It referred to the seed.—And there was a marked advance. In Haran it ran thus, “I will make of thee a great nation.” At Bethel, thus, “Thy seed shall be as the dust of the earth.” At Mamre, thus, “Tell the stars; so shall thy seed be.” But now, three times over, the patriarch is told that he should be the father of many nations, a phrase explained by the Apostle as including all, of every land, who share Abraham’s faith, though not sprung from him in the line of natural descent (Gal. 3:7–29). In memory of that promise his name was slightly altered, so that it signified the “father of a great multitude.” “Nations of thee, and kings of thee” (Gen. 17:6). We are included in the golden circle of those words, if we believe; and we may claim the spiritual part, at least, of this covenant, which was made with Abraham before he was circumcised.
It referred to the land.—“I will give unto thee, and to thy seed after thee, the land wherein thou art a stranger, all the land of Canaan, for an everlasting possession.” This promise waits for fulfillment. The word “everlasting” must mean something more than those few centuries of broken, fitful rule. The recent immigration of Jews to Palestine may be an initial stage to its realization. But there is a time, no doubt, at hand when our covenant-keeping God will build again the tabernacle of David, which is fallen down, and will repair the ruins thereof; and the land, which now sighs under the cruel despotism of the infidel, shall be again inhabited by the seed of Abraham His friend.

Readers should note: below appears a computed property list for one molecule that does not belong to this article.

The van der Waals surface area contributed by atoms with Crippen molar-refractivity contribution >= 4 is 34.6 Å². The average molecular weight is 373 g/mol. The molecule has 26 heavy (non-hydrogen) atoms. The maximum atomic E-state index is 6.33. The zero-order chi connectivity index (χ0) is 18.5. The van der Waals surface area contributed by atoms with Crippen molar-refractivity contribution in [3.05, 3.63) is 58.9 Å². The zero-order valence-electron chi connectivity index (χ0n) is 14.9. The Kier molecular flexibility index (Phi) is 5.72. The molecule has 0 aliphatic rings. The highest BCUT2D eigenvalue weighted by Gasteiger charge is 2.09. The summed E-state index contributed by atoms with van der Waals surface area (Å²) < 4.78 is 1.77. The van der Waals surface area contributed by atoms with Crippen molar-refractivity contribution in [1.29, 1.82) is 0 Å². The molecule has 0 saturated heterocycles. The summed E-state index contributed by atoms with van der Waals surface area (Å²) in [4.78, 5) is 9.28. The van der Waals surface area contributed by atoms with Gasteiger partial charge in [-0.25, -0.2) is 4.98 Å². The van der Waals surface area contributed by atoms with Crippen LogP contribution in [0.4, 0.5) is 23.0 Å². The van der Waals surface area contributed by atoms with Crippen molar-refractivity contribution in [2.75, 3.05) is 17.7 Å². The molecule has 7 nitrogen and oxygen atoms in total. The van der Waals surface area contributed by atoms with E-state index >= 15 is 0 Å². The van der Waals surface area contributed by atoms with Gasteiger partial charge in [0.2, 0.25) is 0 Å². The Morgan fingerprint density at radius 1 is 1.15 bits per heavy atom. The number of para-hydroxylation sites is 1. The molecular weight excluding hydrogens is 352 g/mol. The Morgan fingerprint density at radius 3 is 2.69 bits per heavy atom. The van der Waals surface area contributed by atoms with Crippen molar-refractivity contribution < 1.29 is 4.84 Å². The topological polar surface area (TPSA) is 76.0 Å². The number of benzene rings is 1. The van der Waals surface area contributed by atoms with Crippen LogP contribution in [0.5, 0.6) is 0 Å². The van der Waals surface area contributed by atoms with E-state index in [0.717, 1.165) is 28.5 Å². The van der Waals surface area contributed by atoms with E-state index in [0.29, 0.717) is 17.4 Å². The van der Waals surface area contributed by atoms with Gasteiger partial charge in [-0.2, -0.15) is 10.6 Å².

It referred to the coming child.—Till then Abraham had no other thought than that Ishmael should be his heir. But this could not be: (1) because he was slave-born; and the slave abideth not in the house forever: (2) because he was a child of the flesh, and not the direct gift of God. Abraham had been left to wait till the hope of children had become as remote from him as it had been for years from his wife; so that the heir should be evidently the creation of the Almighty God, whose name was disclosed, ere this astounding announcement was made. This is why we are kept waiting till all human and natural hope has died from our hearts, so that God may be All in all. “And God said, Sarah thy wife shall bear thee a son indeed; and thou shalt call his name Isaac” (ver. 19).
For us there is yet a crowning sweetness in the words, “I will be a God unto thee, and to thy seed”; words repeated, in Hebrews 8:10, so as certainly to include us all, if we believe. Who can unfold all the wealth of meaning of these words? All light, and no darkness at all. All love, and no shadow of change. All strength, and no sign of weakness. Beauty, sweetness, glory, majesty, all are in God, and all these will be thine and mine, if God saith to us, “I will be a God unto thee.”
Nor shall this heritage be ours only: it shall belong to our children also, if we exercise Abraham’s faith. God pledges Himself to be the God of our seed. But it is for us to claim the fulfilment of His pledge. Not in heart-rending cries, but in quiet, determined faith, let us ask Him to do as He has said.
F. B. Meyer, Abraham: Or, The Obedience of Faith, Old Testament Heroes, (New York; Chicago: Fleming H. Revell Company, n.d.), 96–104.